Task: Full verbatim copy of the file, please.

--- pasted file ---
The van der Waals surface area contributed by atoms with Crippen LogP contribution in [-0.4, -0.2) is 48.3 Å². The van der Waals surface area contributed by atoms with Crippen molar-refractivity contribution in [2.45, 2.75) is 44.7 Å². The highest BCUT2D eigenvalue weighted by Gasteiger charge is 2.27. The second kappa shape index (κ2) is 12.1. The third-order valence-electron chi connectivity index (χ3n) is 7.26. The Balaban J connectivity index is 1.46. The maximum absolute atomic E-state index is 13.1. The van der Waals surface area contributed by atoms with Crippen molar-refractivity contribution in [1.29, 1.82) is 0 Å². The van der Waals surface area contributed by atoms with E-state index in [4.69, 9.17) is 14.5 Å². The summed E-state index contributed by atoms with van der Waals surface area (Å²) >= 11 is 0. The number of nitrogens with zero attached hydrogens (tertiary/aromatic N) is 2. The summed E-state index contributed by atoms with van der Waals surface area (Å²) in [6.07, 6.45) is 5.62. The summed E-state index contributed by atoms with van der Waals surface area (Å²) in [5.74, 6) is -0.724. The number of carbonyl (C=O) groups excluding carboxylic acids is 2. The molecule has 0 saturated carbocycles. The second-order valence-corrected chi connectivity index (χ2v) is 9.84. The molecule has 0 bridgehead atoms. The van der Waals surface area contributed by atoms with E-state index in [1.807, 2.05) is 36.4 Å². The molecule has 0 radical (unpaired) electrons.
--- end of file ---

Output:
The van der Waals surface area contributed by atoms with Crippen LogP contribution in [-0.4, -0.2) is 48.3 Å². The van der Waals surface area contributed by atoms with Crippen molar-refractivity contribution in [2.45, 2.75) is 44.7 Å². The highest BCUT2D eigenvalue weighted by Gasteiger charge is 2.27. The second kappa shape index (κ2) is 12.1. The third-order valence-electron chi connectivity index (χ3n) is 7.26. The Balaban J connectivity index is 1.46. The maximum absolute atomic E-state index is 13.1. The van der Waals surface area contributed by atoms with Crippen molar-refractivity contribution in [1.29, 1.82) is 0 Å². The van der Waals surface area contributed by atoms with E-state index in [4.69, 9.17) is 14.5 Å². The summed E-state index contributed by atoms with van der Waals surface area (Å²) >= 11 is 0. The number of nitrogens with zero attached hydrogens (tertiary/aromatic N) is 2. The summed E-state index contributed by atoms with van der Waals surface area (Å²) in [6.07, 6.45) is 5.62. The summed E-state index contributed by atoms with van der Waals surface area (Å²) in [5.74, 6) is -0.724. The number of carbonyl (C=O) groups excluding carboxylic acids is 2. The molecule has 0 saturated carbocycles. The second-order valence-corrected chi connectivity index (χ2v) is 9.84. The molecule has 0 bridgehead atoms. The van der Waals surface area contributed by atoms with E-state index in [1.807, 2.05) is 36.4 Å². The molecule has 0 radical (unpaired) electrons.